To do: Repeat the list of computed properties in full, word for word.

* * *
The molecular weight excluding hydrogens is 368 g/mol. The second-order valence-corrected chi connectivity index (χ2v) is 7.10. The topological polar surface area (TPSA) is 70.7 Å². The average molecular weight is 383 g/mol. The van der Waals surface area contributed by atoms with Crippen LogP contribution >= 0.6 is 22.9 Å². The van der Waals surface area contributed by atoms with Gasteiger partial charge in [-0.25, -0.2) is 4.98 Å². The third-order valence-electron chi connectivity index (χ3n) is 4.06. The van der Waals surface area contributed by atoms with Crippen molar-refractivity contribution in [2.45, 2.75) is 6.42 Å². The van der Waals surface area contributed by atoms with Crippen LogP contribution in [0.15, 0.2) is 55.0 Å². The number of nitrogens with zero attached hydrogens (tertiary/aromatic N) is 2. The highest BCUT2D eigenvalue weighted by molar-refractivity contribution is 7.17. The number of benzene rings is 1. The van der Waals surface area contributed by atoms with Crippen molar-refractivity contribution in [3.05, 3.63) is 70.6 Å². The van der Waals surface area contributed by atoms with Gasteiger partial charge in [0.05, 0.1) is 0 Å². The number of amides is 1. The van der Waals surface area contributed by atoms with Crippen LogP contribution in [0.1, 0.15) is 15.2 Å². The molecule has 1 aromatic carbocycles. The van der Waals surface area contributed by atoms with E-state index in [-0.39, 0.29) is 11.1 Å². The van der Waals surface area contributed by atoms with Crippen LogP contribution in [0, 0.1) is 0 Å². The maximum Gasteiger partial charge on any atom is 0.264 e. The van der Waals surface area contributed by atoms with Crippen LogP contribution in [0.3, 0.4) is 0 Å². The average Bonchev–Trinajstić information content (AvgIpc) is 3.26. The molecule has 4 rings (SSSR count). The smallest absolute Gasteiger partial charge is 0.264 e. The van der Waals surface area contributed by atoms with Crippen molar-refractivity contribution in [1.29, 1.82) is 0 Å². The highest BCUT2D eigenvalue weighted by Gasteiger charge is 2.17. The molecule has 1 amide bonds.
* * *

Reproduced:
The molecular weight excluding hydrogens is 368 g/mol. The second-order valence-corrected chi connectivity index (χ2v) is 7.10. The topological polar surface area (TPSA) is 70.7 Å². The average molecular weight is 383 g/mol. The van der Waals surface area contributed by atoms with Crippen LogP contribution >= 0.6 is 22.9 Å². The van der Waals surface area contributed by atoms with Gasteiger partial charge in [-0.25, -0.2) is 4.98 Å². The third-order valence-electron chi connectivity index (χ3n) is 4.06. The van der Waals surface area contributed by atoms with Crippen molar-refractivity contribution in [2.45, 2.75) is 6.42 Å². The van der Waals surface area contributed by atoms with Crippen LogP contribution in [0.15, 0.2) is 55.0 Å². The number of nitrogens with zero attached hydrogens (tertiary/aromatic N) is 2. The highest BCUT2D eigenvalue weighted by molar-refractivity contribution is 7.17. The number of benzene rings is 1. The van der Waals surface area contributed by atoms with Crippen molar-refractivity contribution in [3.05, 3.63) is 70.6 Å². The van der Waals surface area contributed by atoms with Gasteiger partial charge in [0.05, 0.1) is 0 Å². The number of amides is 1. The van der Waals surface area contributed by atoms with Crippen LogP contribution in [0.1, 0.15) is 15.2 Å². The molecule has 1 aromatic carbocycles. The van der Waals surface area contributed by atoms with E-state index in [-0.39, 0.29) is 11.1 Å². The van der Waals surface area contributed by atoms with Crippen LogP contribution in [0, 0.1) is 0 Å². The maximum Gasteiger partial charge on any atom is 0.264 e. The van der Waals surface area contributed by atoms with Crippen LogP contribution in [0.3, 0.4) is 0 Å². The average Bonchev–Trinajstić information content (AvgIpc) is 3.26. The molecule has 4 rings (SSSR count). The smallest absolute Gasteiger partial charge is 0.264 e. The van der Waals surface area contributed by atoms with Crippen molar-refractivity contribution in [1.29, 1.82) is 0 Å². The highest BCUT2D eigenvalue weighted by Gasteiger charge is 2.17. The molecule has 1 amide bonds.